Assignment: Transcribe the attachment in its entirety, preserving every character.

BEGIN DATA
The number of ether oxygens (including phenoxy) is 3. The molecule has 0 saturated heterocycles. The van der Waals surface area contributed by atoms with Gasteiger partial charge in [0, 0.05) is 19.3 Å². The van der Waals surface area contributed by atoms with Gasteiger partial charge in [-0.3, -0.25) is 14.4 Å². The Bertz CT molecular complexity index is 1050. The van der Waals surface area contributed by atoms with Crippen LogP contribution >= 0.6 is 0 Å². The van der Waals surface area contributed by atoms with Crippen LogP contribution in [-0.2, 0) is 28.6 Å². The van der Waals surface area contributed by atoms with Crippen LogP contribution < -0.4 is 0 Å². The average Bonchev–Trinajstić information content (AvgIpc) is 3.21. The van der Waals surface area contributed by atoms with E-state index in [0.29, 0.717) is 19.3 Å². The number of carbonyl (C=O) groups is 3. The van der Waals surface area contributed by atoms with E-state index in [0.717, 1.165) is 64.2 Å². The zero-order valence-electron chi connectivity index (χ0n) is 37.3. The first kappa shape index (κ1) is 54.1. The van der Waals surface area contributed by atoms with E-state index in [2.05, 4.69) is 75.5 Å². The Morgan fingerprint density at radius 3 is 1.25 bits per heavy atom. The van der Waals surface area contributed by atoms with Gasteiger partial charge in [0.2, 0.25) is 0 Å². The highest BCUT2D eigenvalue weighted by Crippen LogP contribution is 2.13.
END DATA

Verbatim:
The number of ether oxygens (including phenoxy) is 3. The molecule has 0 saturated heterocycles. The van der Waals surface area contributed by atoms with Gasteiger partial charge in [0, 0.05) is 19.3 Å². The van der Waals surface area contributed by atoms with Gasteiger partial charge in [-0.3, -0.25) is 14.4 Å². The Bertz CT molecular complexity index is 1050. The van der Waals surface area contributed by atoms with Crippen LogP contribution >= 0.6 is 0 Å². The van der Waals surface area contributed by atoms with Crippen LogP contribution in [-0.2, 0) is 28.6 Å². The van der Waals surface area contributed by atoms with Crippen LogP contribution < -0.4 is 0 Å². The average Bonchev–Trinajstić information content (AvgIpc) is 3.21. The van der Waals surface area contributed by atoms with E-state index in [0.29, 0.717) is 19.3 Å². The number of carbonyl (C=O) groups is 3. The van der Waals surface area contributed by atoms with E-state index in [0.717, 1.165) is 64.2 Å². The zero-order valence-electron chi connectivity index (χ0n) is 37.3. The first kappa shape index (κ1) is 54.1. The van der Waals surface area contributed by atoms with E-state index in [2.05, 4.69) is 75.5 Å². The Morgan fingerprint density at radius 3 is 1.25 bits per heavy atom. The van der Waals surface area contributed by atoms with Gasteiger partial charge in [0.2, 0.25) is 0 Å². The highest BCUT2D eigenvalue weighted by Crippen LogP contribution is 2.13.